We’re in the middle of negotiations as well saying, well, okay, essentially if large scale community solar isn’t an option, which is in most states is essentially a state policy step that needs to be taken like in Minnesota. Okay, Instead of a community solar project, open to all of your customers locally. Let’s talk with the local, large, local public entities because they represent the rest of us. The local government, the city, the county or local hospital, community college with the arts college are all involved in a collaborative. We’ve been working on here essentially saying, Alliant, let’s build a big, big solar array, relatively big as in megawatts kilowatts, somewhere where it fits your grid and where it’s not in the middle of town. And essentially let your largest local customers build and own pieces of that and credit their bill just as if they would if they built arrays on their rooftops, which they could do now in some places.

But that would essentially provide potential real benefits to the grid in large amounts of solar being out here in Alliant’s distribution grid where the peak power has some match and, and some real value in the frequency and voltage regulation. And it would also allow the local governments to make those fiduciary investments that are good for their citizens and their customers. Well, that hasn’t gone anywhere yet either. So you can try, you can try to talk to utility. Another route that you have is to try to talk to your regulators, which we’re also doing here in Iowa. We’re pretty active in the Iowa Utilities board cases as well as talking to policy makers. Because so much of this utility world is regulated at the state level, the federal, there’s a fair amount of federal impact, but the state regulators make the rules in most cases for their utilities.

So you talk to your state utility regulator, you talk to your policy makers and see if you can’t work on that community solar and net metering and other policies. The other, another thing you can do, which is maybe a little bit more extreme, but certainly it’s been done in Iowa by more communities than just by anywhere in the country on a per capita basis, is pursue the municipalization option. Because again, those utilities that are owned and serve, serve only their own customers locally, municipal utilities and co-ops. They’re gonna eventually, sooner or later be working in the best interest of their customers and, and moving towards a hundred percent renewables probably faster than the rest of the utility model. So Decorah, our county seat town here just passed, Tuesday, two days ago on election day, the beginnings of a fiber broadband utility with 93% of the vote, 93% voted in favor of creating a broadband utility here in Decorah and 7% voted apparently not to. That’s a pretty powerful statement of localism, of local needs, meeting local desires and local action to meet those needs. So on the energy side and electrical side, well, the same thing can happen and hopefully the utilities will end rapidly change, the energy world will increasingly and more and more rapidly work with their customers. But if not, we have to do what we can for our communities.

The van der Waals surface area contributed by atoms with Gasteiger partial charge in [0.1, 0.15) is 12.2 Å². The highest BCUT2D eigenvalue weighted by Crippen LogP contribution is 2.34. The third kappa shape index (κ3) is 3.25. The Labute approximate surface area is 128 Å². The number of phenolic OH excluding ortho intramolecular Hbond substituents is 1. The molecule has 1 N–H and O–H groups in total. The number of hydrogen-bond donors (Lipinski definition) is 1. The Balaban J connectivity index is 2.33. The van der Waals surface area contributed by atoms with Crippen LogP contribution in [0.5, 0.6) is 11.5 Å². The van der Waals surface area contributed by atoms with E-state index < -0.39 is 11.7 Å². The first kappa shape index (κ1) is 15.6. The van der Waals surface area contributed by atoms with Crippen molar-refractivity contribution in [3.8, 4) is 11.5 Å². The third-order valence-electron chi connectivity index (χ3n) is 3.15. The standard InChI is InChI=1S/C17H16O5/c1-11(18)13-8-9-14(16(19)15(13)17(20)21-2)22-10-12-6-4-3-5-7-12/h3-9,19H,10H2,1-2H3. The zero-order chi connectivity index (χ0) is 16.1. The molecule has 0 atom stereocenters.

John Farrell: Could you share one or two accomplishments from your work at the energy district, whether it’s installation of solar, you already referenced the really high conversion rate in terms of the people you engage with adopting energy efficiency and renewable energy measures. But also then, do you have advice for how to do that? You know, what is it that makes that community engagement successful? And I’m thinking, for example, about Minneapolis with a partnership, a unique partnership with its investor-owned utilities seeking ways to reach more people and to go deeper than the traditional efforts have done.
Andy Johnson: Right. Yeah. Well that is an important part of the energy district model, and it’s not easy. But energy districts are essentially meant to be the boots on the ground as well as the preachers of what can happen and the engages of citizenry. So we’ve really worked hard at that and, and we can’t say by any means in a few short years that every citizen of Winneshiek County is great and up in a firm supporter of renewable energy and has done all their efficiency. But, we’re really moving down that path quickly. We’ve done a great deal of efficiency as we mentioned, renewable energy is on a tear here. And we’ve worked with all kinds of partners, for example, the community college there and Luther College and other entities, and solar installers. So there’s a lot of catalyzing that can be done when you have an organization whose mission is to do it.

Of course it takes energy to build that organization here in Decorah. We’re pretty confident we have more solar per capita than any other town in Iowa now and possibly any other town in the Midwest. It’s really rolling along. And again, it’s not easy to build those organizations to try something new that’s not just a subset of, say, a city government or a county government or something else, but it pays dividends. And part of what we’re really excited about now is that we’re talking with neighboring counties and startup groups nearby and far away about starting an energy district and a network of energy districts. And we think that’ll really create increasing movement awareness, power and everything else. So we’ll share resources, which to share some services, but everyone needs that local mouthpiece and catalyst for change.

Matt Grimley: That was Andy Johnson, the director of the Winneshiek Energy District, talking to John Farrell, Director of ILSR’s Energy Democracy Initiative. More information on energy districts and other policies and practices can be found on, where you can also find 34 more Local Energy Rules podcasts. Until next time, keep your energy local and thanks for listening.